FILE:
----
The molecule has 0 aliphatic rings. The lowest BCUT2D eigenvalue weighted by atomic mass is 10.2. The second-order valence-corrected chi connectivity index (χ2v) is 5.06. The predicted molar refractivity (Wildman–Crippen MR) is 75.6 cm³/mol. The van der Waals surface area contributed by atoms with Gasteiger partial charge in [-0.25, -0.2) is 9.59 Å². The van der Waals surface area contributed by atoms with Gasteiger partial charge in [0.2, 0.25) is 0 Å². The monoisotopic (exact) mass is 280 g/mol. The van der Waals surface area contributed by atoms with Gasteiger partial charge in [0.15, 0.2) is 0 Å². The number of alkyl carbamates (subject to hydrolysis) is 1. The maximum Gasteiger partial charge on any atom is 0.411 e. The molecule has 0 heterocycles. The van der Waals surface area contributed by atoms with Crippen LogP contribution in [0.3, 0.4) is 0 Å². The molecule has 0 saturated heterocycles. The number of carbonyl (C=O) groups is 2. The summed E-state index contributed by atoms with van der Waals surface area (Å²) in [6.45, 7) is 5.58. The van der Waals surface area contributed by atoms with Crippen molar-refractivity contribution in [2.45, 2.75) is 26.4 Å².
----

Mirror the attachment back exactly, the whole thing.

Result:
The molecule has 0 aliphatic rings. The lowest BCUT2D eigenvalue weighted by atomic mass is 10.2. The second-order valence-corrected chi connectivity index (χ2v) is 5.06. The predicted molar refractivity (Wildman–Crippen MR) is 75.6 cm³/mol. The van der Waals surface area contributed by atoms with Gasteiger partial charge in [-0.25, -0.2) is 9.59 Å². The van der Waals surface area contributed by atoms with Gasteiger partial charge in [0.2, 0.25) is 0 Å². The monoisotopic (exact) mass is 280 g/mol. The van der Waals surface area contributed by atoms with Gasteiger partial charge in [0.15, 0.2) is 0 Å². The number of alkyl carbamates (subject to hydrolysis) is 1. The maximum Gasteiger partial charge on any atom is 0.411 e. The molecule has 0 heterocycles. The van der Waals surface area contributed by atoms with Crippen LogP contribution in [0.3, 0.4) is 0 Å². The molecule has 0 saturated heterocycles. The number of carbonyl (C=O) groups is 2. The summed E-state index contributed by atoms with van der Waals surface area (Å²) in [6.45, 7) is 5.58. The van der Waals surface area contributed by atoms with Crippen molar-refractivity contribution in [2.45, 2.75) is 26.4 Å².